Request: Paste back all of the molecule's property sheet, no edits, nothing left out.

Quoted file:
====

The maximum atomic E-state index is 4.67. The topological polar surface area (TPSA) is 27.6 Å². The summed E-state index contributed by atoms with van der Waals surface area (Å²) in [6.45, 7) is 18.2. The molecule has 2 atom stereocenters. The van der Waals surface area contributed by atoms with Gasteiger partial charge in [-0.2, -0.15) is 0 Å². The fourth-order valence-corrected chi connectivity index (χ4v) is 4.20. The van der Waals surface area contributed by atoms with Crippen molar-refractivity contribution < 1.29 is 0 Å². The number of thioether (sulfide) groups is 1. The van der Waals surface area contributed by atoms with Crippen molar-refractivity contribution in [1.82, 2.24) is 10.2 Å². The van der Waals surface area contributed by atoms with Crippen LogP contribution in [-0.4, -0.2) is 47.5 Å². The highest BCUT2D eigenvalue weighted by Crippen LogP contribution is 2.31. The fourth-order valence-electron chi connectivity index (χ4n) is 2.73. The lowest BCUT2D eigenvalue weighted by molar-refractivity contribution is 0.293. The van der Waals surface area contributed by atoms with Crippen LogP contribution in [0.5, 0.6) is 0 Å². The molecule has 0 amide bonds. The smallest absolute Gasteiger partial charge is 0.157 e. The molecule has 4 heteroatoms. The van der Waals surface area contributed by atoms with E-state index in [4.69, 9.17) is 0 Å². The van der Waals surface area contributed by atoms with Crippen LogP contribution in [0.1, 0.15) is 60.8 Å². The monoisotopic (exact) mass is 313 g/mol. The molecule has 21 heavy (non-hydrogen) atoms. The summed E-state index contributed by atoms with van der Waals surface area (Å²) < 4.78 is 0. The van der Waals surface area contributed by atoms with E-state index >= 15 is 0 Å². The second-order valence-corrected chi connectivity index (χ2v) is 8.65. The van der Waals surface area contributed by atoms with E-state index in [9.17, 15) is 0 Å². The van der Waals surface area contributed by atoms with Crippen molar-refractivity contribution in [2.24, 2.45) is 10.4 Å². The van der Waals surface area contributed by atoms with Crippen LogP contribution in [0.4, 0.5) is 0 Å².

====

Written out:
The maximum atomic E-state index is 4.67. The topological polar surface area (TPSA) is 27.6 Å². The summed E-state index contributed by atoms with van der Waals surface area (Å²) in [6.45, 7) is 18.2. The molecule has 2 atom stereocenters. The van der Waals surface area contributed by atoms with Gasteiger partial charge in [-0.2, -0.15) is 0 Å². The fourth-order valence-corrected chi connectivity index (χ4v) is 4.20. The van der Waals surface area contributed by atoms with Crippen molar-refractivity contribution < 1.29 is 0 Å². The number of thioether (sulfide) groups is 1. The van der Waals surface area contributed by atoms with Crippen molar-refractivity contribution in [1.82, 2.24) is 10.2 Å². The van der Waals surface area contributed by atoms with Crippen LogP contribution in [-0.4, -0.2) is 47.5 Å². The highest BCUT2D eigenvalue weighted by Crippen LogP contribution is 2.31. The fourth-order valence-electron chi connectivity index (χ4n) is 2.73. The lowest BCUT2D eigenvalue weighted by molar-refractivity contribution is 0.293. The van der Waals surface area contributed by atoms with Crippen LogP contribution in [0.5, 0.6) is 0 Å². The molecule has 0 amide bonds. The smallest absolute Gasteiger partial charge is 0.157 e. The molecule has 4 heteroatoms. The van der Waals surface area contributed by atoms with E-state index in [4.69, 9.17) is 0 Å². The van der Waals surface area contributed by atoms with Crippen LogP contribution in [0.1, 0.15) is 60.8 Å². The monoisotopic (exact) mass is 313 g/mol. The molecule has 21 heavy (non-hydrogen) atoms. The summed E-state index contributed by atoms with van der Waals surface area (Å²) < 4.78 is 0. The van der Waals surface area contributed by atoms with E-state index >= 15 is 0 Å². The second-order valence-corrected chi connectivity index (χ2v) is 8.65. The van der Waals surface area contributed by atoms with E-state index in [9.17, 15) is 0 Å². The van der Waals surface area contributed by atoms with Crippen molar-refractivity contribution in [2.24, 2.45) is 10.4 Å². The van der Waals surface area contributed by atoms with Crippen LogP contribution in [0.4, 0.5) is 0 Å².